The rights of the individual are not based on the individual, but who the individual is and what position they hold in society. The rights of a class depends entirely on what class you are speaking of, and the rights of society are all conflicting, from the lowest to the highest strata of this so-called society, with the exception of those rights which are inherent, indefeasible and inalienable, that being truly the only reason. Therefore the rights of the workers are incogitable, as far as we know, as far as we will ever know, and until we become cognizant of that fact the workers as a class will remain in slavery.
The greatest of all the inherent rights the workers have is the right to think. That right cannot be chained, nor can it be controlled by any power as long as life itself exists.
But still this great right, this most powerful right, has never been used, and it has been left by the workers. The doctrinaires who have gone before the workers have always taught them to believe, not to think, because if the thinking apparatus of the workers was ever put in motion, the very doctrinaires would have been thrown aside like a useless object.
Power is the only real right there is, because you have a right to do anything you want to, providing you have the power to do it with. This power we speak of can be gotten by thinking, by putting the thoughts into actions, and by solidifying yourself with the rest of your fellow workers (just as the ruling class do). We can make a heaven of hell, a hell of heaven. Fellow-workers, the only thing asked of you is to do your own thinking. Do not let some smooth-tongued grafter chloroform your mind. The habit of looking upon life as a burden is almost universal, and it only demonstrates how perverted our ideas have become. But we know that life is not a burden, and if it is so, is because we have made it so. Moreover it shall continue to be so until we change it.
You may say that the workers have the greatest numbers today and still have no (power) rights. It is all true, but you must consider that the workers are not standing together as they should, to possess the power you hear spoken of. The workers are divided against themselves in every conceivable way; they haven’t yet realized the great battle cry, “An injury to one is an injury to all,” and they haven’t enlisted into the grand army of producers, where the workers interest and welfare are identical.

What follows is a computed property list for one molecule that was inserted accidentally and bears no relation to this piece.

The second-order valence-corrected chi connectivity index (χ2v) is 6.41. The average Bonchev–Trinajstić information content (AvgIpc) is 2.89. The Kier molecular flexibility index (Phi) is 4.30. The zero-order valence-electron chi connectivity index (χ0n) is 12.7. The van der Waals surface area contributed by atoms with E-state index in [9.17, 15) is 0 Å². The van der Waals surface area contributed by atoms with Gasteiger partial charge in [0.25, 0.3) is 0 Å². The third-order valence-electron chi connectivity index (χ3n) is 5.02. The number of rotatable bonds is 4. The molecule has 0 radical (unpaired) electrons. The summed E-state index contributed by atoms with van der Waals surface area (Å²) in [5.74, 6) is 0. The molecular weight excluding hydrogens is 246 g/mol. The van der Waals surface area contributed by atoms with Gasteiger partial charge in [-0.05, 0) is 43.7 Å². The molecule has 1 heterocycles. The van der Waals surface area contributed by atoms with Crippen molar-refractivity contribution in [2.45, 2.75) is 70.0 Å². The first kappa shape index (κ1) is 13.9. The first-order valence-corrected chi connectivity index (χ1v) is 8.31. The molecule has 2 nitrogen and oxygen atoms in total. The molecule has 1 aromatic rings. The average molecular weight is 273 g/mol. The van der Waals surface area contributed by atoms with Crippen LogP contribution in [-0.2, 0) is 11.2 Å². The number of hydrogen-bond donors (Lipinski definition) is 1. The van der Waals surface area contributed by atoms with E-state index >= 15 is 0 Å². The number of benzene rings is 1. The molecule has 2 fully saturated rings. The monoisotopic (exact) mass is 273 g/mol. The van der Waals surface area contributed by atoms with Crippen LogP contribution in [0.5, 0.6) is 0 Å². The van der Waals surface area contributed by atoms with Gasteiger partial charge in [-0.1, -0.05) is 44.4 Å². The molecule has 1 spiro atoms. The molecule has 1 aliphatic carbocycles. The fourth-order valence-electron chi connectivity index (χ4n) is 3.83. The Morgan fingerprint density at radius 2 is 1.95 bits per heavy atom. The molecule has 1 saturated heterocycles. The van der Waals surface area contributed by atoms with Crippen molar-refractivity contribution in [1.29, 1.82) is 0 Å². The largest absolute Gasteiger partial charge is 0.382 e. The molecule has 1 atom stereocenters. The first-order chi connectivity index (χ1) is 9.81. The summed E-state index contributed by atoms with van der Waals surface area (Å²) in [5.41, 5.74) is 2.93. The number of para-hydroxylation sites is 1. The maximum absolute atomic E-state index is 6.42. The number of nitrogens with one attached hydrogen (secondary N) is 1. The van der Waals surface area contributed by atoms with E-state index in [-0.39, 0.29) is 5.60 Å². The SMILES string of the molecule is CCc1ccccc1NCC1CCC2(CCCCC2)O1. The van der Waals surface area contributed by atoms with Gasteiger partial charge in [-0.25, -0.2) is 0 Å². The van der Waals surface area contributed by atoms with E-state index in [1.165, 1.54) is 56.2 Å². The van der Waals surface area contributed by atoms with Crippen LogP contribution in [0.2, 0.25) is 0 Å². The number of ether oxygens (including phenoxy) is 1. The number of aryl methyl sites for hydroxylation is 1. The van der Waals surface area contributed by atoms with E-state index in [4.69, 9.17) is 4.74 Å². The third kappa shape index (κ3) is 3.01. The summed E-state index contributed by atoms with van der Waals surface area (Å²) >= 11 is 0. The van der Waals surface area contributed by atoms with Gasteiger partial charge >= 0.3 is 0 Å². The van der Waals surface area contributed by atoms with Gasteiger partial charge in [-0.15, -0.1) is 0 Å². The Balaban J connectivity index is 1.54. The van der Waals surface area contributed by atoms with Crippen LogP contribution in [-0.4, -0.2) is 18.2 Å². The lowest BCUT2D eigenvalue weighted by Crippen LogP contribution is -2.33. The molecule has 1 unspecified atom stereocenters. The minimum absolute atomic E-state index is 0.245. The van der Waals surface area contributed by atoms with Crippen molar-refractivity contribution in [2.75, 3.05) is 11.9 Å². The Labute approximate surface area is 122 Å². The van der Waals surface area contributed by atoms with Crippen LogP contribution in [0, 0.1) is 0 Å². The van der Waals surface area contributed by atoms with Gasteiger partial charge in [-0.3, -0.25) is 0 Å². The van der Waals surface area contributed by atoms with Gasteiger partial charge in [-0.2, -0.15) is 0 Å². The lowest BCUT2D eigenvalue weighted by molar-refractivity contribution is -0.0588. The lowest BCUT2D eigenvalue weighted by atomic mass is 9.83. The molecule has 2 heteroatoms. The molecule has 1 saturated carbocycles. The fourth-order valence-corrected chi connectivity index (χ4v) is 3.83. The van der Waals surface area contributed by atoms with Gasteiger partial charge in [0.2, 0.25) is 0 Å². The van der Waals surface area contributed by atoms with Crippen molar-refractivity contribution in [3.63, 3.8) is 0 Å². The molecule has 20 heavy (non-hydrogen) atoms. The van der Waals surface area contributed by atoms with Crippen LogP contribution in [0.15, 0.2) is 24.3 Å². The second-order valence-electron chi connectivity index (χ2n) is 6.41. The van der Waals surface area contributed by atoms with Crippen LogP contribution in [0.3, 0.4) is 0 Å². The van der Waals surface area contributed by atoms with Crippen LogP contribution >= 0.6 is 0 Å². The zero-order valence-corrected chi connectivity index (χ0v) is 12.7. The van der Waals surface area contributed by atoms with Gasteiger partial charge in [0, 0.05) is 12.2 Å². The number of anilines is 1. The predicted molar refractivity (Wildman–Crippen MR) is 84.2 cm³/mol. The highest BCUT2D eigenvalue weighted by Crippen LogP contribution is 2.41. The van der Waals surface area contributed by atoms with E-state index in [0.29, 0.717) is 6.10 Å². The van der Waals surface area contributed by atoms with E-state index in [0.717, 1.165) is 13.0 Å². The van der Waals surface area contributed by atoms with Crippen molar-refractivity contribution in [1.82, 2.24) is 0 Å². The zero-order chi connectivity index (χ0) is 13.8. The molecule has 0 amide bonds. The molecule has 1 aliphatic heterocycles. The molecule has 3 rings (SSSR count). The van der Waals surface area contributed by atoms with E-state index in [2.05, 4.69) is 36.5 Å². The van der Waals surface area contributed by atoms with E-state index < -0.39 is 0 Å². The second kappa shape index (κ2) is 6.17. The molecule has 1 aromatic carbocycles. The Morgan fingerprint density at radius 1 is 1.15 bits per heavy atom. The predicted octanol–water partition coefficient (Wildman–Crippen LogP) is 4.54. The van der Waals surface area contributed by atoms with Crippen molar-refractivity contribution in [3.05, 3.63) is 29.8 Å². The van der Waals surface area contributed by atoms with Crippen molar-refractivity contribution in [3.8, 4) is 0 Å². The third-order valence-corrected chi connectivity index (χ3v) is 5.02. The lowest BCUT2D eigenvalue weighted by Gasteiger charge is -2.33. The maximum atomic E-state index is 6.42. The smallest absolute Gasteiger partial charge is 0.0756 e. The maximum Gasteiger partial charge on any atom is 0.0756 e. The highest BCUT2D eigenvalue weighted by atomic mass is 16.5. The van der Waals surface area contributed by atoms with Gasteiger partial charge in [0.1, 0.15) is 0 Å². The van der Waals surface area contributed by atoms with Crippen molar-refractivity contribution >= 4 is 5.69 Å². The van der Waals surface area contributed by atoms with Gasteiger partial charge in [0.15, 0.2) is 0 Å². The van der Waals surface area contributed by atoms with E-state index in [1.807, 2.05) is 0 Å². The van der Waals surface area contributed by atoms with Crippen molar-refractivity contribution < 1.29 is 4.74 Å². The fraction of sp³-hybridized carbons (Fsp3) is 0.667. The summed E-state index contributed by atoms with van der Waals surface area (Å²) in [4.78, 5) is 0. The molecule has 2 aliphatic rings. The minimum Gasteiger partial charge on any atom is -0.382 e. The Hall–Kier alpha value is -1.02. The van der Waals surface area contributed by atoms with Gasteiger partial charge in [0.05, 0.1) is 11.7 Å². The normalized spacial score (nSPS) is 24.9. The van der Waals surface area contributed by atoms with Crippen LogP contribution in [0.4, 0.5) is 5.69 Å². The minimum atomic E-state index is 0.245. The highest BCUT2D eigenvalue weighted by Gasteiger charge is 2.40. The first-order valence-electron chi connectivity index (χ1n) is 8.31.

Fellow workers, organise into the One Big Union. By so doing you will have power; with that power you can demand your rights, because rights are not bestowed upon you – they are acquired by power. Do you want your rights? If you do help us to get them by joining the fighting union. No one deserves liberty who does not contribute their share to the emancipation of their fellow-worker. Let us all do our part, and let no one shirk his duties.
Gaze backward through earth’s veil of night Who broke our chains? Who gave us light? Who raised us up? Who brought the day? Was it imperial Caesar, say!
O ye who bend the knee to kings Who worship forms and gilded things Lift up your eyes a while and see The might ones who made us free
Whatever their creed, Whatever their clime Their souls were strong, their faith sublime They wore no crown, they knelt to none They with the soul-truth were as one
They dreamed the dream, they wrought the deed They ploughed the field, they sowed the seed; They sent hope’s searchlight through the gloom And made the barren deserts bloom
Through them eternal right was taught Through them its wondrous works were wrought With breaking hearts and bleeding hands Stone by stone they built the lands
With eyes afire and souls aflame Up from the rank and file they came These! These! the ones whose spirits make, Injustice, quail, tradition shake!